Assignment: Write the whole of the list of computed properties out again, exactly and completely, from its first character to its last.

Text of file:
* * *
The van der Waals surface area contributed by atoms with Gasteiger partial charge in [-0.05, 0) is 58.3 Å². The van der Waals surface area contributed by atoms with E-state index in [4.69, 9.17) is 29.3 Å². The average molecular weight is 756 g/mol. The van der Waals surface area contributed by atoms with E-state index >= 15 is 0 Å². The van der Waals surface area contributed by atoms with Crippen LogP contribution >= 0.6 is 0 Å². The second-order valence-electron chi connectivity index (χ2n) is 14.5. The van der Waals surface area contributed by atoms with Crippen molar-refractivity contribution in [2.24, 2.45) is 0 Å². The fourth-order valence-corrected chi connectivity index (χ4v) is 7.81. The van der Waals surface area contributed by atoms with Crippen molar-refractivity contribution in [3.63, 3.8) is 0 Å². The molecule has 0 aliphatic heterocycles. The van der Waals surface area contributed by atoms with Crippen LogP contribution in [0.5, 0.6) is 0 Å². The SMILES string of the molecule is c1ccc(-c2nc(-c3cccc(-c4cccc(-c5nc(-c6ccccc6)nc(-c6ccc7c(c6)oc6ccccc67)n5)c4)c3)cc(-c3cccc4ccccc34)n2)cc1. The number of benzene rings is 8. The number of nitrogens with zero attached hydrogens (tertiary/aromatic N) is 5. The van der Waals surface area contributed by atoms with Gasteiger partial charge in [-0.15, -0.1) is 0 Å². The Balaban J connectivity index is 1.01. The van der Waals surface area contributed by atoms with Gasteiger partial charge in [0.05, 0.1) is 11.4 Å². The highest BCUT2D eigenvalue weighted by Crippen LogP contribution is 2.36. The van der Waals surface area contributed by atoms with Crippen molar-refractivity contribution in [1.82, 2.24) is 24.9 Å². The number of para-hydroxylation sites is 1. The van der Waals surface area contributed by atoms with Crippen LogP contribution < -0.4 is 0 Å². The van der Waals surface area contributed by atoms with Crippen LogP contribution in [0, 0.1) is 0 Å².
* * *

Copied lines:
The van der Waals surface area contributed by atoms with Gasteiger partial charge in [-0.05, 0) is 58.3 Å². The van der Waals surface area contributed by atoms with E-state index in [4.69, 9.17) is 29.3 Å². The average molecular weight is 756 g/mol. The van der Waals surface area contributed by atoms with E-state index >= 15 is 0 Å². The van der Waals surface area contributed by atoms with Crippen LogP contribution >= 0.6 is 0 Å². The second-order valence-electron chi connectivity index (χ2n) is 14.5. The van der Waals surface area contributed by atoms with Crippen molar-refractivity contribution in [2.24, 2.45) is 0 Å². The fourth-order valence-corrected chi connectivity index (χ4v) is 7.81. The van der Waals surface area contributed by atoms with Crippen molar-refractivity contribution in [3.63, 3.8) is 0 Å². The molecule has 0 aliphatic heterocycles. The van der Waals surface area contributed by atoms with Crippen LogP contribution in [0.5, 0.6) is 0 Å². The SMILES string of the molecule is c1ccc(-c2nc(-c3cccc(-c4cccc(-c5nc(-c6ccccc6)nc(-c6ccc7c(c6)oc6ccccc67)n5)c4)c3)cc(-c3cccc4ccccc34)n2)cc1. The number of benzene rings is 8. The number of nitrogens with zero attached hydrogens (tertiary/aromatic N) is 5. The van der Waals surface area contributed by atoms with Gasteiger partial charge in [-0.15, -0.1) is 0 Å². The Balaban J connectivity index is 1.01. The van der Waals surface area contributed by atoms with Gasteiger partial charge in [0.05, 0.1) is 11.4 Å². The highest BCUT2D eigenvalue weighted by Crippen LogP contribution is 2.36. The van der Waals surface area contributed by atoms with Crippen molar-refractivity contribution in [1.82, 2.24) is 24.9 Å². The number of para-hydroxylation sites is 1. The van der Waals surface area contributed by atoms with Crippen LogP contribution < -0.4 is 0 Å². The van der Waals surface area contributed by atoms with Crippen LogP contribution in [0, 0.1) is 0 Å².